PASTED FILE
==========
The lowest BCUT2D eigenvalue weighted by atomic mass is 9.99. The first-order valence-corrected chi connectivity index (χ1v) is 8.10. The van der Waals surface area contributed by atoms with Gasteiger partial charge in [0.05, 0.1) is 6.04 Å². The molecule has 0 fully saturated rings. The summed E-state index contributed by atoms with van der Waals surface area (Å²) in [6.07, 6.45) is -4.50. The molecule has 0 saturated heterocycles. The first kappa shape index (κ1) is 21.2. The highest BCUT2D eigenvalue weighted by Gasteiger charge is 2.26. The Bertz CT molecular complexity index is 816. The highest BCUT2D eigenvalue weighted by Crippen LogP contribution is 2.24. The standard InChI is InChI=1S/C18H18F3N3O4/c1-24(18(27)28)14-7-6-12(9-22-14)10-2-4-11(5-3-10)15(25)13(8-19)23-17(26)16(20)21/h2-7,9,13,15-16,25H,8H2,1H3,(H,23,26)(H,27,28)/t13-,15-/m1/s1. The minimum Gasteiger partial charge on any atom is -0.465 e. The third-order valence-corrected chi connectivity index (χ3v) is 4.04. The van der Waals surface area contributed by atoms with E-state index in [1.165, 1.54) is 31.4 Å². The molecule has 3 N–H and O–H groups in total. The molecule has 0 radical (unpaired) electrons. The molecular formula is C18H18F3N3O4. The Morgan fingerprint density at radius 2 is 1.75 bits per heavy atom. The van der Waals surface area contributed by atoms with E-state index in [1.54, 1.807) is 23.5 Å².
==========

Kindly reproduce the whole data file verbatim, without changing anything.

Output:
The lowest BCUT2D eigenvalue weighted by atomic mass is 9.99. The first-order valence-corrected chi connectivity index (χ1v) is 8.10. The van der Waals surface area contributed by atoms with Gasteiger partial charge in [0.05, 0.1) is 6.04 Å². The molecule has 0 fully saturated rings. The summed E-state index contributed by atoms with van der Waals surface area (Å²) in [6.07, 6.45) is -4.50. The molecule has 0 saturated heterocycles. The first kappa shape index (κ1) is 21.2. The highest BCUT2D eigenvalue weighted by Gasteiger charge is 2.26. The Bertz CT molecular complexity index is 816. The highest BCUT2D eigenvalue weighted by Crippen LogP contribution is 2.24. The standard InChI is InChI=1S/C18H18F3N3O4/c1-24(18(27)28)14-7-6-12(9-22-14)10-2-4-11(5-3-10)15(25)13(8-19)23-17(26)16(20)21/h2-7,9,13,15-16,25H,8H2,1H3,(H,23,26)(H,27,28)/t13-,15-/m1/s1. The minimum Gasteiger partial charge on any atom is -0.465 e. The third-order valence-corrected chi connectivity index (χ3v) is 4.04. The van der Waals surface area contributed by atoms with E-state index in [1.165, 1.54) is 31.4 Å². The molecule has 3 N–H and O–H groups in total. The molecule has 0 radical (unpaired) electrons. The molecular formula is C18H18F3N3O4. The Morgan fingerprint density at radius 2 is 1.75 bits per heavy atom. The van der Waals surface area contributed by atoms with E-state index in [1.54, 1.807) is 23.5 Å².